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First POST: Root Causes

BY Micah L. Sifry | Thursday, October 10 2013

Exclusively for Personal Democracy Plus: Just how far has the Obama administration strayed from its promise to be the most open and transparent in history?; how government procurement practices led to the HealthCare.gov mess; Ari Fleischer's Twitter meltdown; and much, much more. Read More

Millions Flock to Govt Online Health Exchanges Despite Govt Shutdown

BY Miranda Neubauer | Tuesday, October 1 2013

CNN's homepage, like news homepages across the world, is filled with headlines about the government shutdown. But since early Tuesday, visitors to the CNN homepage from the New York area at least have also been greeted with full-page ads encouraging them to enroll in the state-run health care exchanges. The New York State of Health web platform is one of the exchange websites that reported some access difficulties earlier in the day due to intense usage. As the Washington Post and others noted, at one point Tuesday the site showed the notice "Attention: Due to overwhelming interest in the NY State of Health — including 2 million visits in the first 2 hours of the site launch — the health exchange is currently having log in issues. We encourage users who are unable to log in to come back to the site later when these issues will be resolved." Read More

First POST: Drip, Drip

BY Micah L. Sifry | Wednesday, September 11 2013

Exclusively for Personal Democracy Plus subscribers: The NSA releases new documents showing it violates its own privacy rules on a daily basis; cryptoparties are springing up again in Germany; gun control supporters are recalled in Colorado; and much, much more. Read More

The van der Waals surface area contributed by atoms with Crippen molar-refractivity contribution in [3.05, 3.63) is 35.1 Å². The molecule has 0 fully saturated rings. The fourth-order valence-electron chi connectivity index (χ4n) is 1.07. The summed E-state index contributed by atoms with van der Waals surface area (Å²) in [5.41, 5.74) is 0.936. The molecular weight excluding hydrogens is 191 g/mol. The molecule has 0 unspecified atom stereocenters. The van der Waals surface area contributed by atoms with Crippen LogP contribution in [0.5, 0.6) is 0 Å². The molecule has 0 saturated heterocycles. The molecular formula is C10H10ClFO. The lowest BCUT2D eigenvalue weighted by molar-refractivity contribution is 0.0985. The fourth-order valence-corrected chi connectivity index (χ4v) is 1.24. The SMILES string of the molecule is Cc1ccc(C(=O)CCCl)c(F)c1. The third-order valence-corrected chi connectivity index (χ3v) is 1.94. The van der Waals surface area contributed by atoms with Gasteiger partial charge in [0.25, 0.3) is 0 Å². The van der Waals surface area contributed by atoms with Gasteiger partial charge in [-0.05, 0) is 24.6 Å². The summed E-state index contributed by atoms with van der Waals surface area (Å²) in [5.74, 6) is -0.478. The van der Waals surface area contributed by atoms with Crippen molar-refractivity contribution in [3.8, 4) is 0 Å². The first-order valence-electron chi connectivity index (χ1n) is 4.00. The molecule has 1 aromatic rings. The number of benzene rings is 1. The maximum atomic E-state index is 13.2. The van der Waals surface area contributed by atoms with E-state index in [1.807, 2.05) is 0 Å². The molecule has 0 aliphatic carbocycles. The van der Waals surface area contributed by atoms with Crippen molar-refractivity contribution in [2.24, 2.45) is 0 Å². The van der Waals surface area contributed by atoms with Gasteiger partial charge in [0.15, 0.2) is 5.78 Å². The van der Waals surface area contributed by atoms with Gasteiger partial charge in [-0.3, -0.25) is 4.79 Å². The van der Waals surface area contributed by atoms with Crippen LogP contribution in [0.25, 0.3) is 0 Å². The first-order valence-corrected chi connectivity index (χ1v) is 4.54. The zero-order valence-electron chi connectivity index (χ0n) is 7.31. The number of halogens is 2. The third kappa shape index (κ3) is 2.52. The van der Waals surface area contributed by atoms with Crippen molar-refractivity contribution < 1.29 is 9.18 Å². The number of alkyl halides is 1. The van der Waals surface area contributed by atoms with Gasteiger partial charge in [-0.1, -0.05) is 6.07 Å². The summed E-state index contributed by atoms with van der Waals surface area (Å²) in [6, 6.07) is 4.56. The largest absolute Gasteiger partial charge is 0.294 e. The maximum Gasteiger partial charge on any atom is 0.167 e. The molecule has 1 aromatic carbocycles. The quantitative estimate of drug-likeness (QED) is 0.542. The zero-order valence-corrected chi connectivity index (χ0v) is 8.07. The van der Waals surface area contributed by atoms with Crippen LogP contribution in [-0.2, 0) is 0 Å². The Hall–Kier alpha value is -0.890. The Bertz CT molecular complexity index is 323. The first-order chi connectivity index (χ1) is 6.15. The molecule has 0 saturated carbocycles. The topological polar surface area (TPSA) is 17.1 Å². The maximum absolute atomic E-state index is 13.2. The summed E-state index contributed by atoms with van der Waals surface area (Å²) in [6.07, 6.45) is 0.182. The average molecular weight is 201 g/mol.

On Syria Fight, OFA is Missing in Action

BY Micah L. Sifry | Monday, September 9 2013

The White House is making a huge effort to convince Congress to support President Obama's request for authorization to attack Syria, but one big piece of its political machine is conspicuously absent from the field: Organizing for Action, the nonprofit "grassroots" continuation of the 2012 campaign. On BarackObama.com, which functions as the group's online front-page, the top issues OFA is working on are climate change, immigration reform and reducing gun violence. All of OFA's upcoming actions are on defending Obamacare, pressing gun violence prevention and the like. The group's Twitter account is similarly focused on those domestic battles. Read More

You Can't A/B Test Your Response to Syria

BY Micah L. Sifry | Wednesday, September 4 2013

Senate hearing Sept 3, 2013. Department of Defense Photo by Mass Communication Specialist 1st Class Daniel Hinton.

While Congress wrestles with President Obama's unexpected request for formal legal authorization before he orders airstrikes on Syria, it's been fascinating to watch the country's big online advocacy groups try to figure out their own position on the crisis. Should the US bomb Syria in order to punish Bashar Assad for using chemical weapons on his own people, risking a wider American involvement in the conflict and potentially further destabilizing the region? Or should the US stay out of that kind of direct involvement, even if that risks emboldening Assad and could lead to more frequent uses of chemical weapons in the future? These are just some of the hard questions at stake. And what makes any decision even harder is the fast-moving and relatively unique nature of these events. Even tougher for big e-groups like MoveOn.org, Democracy for America, the Progressive Change Campaign Committee, which collectively claim about ten million list members, the Syria crisis isn't an issue that these groups were formed to address. Nor is there an obvious consensus "progressive" position to promote, beyond the one these groups were all touting in the last few weeks (along with many others, including some conservative organizations), which was the need to bring the question before Congress. Some people are strong anti-interventionists, wary of green-lighting another American incursion in the Middle East. Others worry about genocide, and don't want to look the other way when mass killings of civilians take place. Read More